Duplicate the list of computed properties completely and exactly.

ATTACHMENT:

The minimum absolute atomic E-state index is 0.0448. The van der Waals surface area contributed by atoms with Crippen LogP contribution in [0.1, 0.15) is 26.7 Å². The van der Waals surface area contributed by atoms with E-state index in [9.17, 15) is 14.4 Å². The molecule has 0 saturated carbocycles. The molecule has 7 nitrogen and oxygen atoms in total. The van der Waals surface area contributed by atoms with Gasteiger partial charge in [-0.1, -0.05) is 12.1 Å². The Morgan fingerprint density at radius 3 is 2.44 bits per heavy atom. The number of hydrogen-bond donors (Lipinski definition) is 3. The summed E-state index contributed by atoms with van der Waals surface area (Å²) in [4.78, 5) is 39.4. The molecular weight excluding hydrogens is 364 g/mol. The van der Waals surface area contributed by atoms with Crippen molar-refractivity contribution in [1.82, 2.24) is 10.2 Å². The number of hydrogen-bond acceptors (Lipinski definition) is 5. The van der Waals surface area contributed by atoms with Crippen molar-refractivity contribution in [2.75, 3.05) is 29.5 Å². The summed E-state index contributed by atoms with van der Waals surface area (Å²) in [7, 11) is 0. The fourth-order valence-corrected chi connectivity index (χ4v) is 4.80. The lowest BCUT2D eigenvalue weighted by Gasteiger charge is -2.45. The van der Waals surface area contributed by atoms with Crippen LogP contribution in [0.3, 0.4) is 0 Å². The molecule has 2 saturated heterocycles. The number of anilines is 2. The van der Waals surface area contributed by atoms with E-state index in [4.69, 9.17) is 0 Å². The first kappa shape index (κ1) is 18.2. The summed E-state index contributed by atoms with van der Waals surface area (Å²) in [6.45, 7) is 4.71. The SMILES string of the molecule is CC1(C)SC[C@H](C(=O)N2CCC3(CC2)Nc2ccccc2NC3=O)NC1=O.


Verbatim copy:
The minimum absolute atomic E-state index is 0.0448. The van der Waals surface area contributed by atoms with Crippen LogP contribution in [0.1, 0.15) is 26.7 Å². The van der Waals surface area contributed by atoms with E-state index in [9.17, 15) is 14.4 Å². The molecule has 0 saturated carbocycles. The molecule has 7 nitrogen and oxygen atoms in total. The van der Waals surface area contributed by atoms with Gasteiger partial charge in [-0.1, -0.05) is 12.1 Å². The Morgan fingerprint density at radius 3 is 2.44 bits per heavy atom. The number of hydrogen-bond donors (Lipinski definition) is 3. The summed E-state index contributed by atoms with van der Waals surface area (Å²) in [4.78, 5) is 39.4. The molecular weight excluding hydrogens is 364 g/mol. The van der Waals surface area contributed by atoms with Crippen molar-refractivity contribution in [1.82, 2.24) is 10.2 Å². The number of hydrogen-bond acceptors (Lipinski definition) is 5. The van der Waals surface area contributed by atoms with Crippen molar-refractivity contribution in [2.75, 3.05) is 29.5 Å². The summed E-state index contributed by atoms with van der Waals surface area (Å²) in [7, 11) is 0. The fourth-order valence-corrected chi connectivity index (χ4v) is 4.80. The lowest BCUT2D eigenvalue weighted by Gasteiger charge is -2.45. The van der Waals surface area contributed by atoms with Crippen LogP contribution in [0.3, 0.4) is 0 Å². The molecule has 2 saturated heterocycles. The number of anilines is 2. The van der Waals surface area contributed by atoms with E-state index in [4.69, 9.17) is 0 Å². The first kappa shape index (κ1) is 18.2. The summed E-state index contributed by atoms with van der Waals surface area (Å²) in [6.45, 7) is 4.71. The SMILES string of the molecule is CC1(C)SC[C@H](C(=O)N2CCC3(CC2)Nc2ccccc2NC3=O)NC1=O.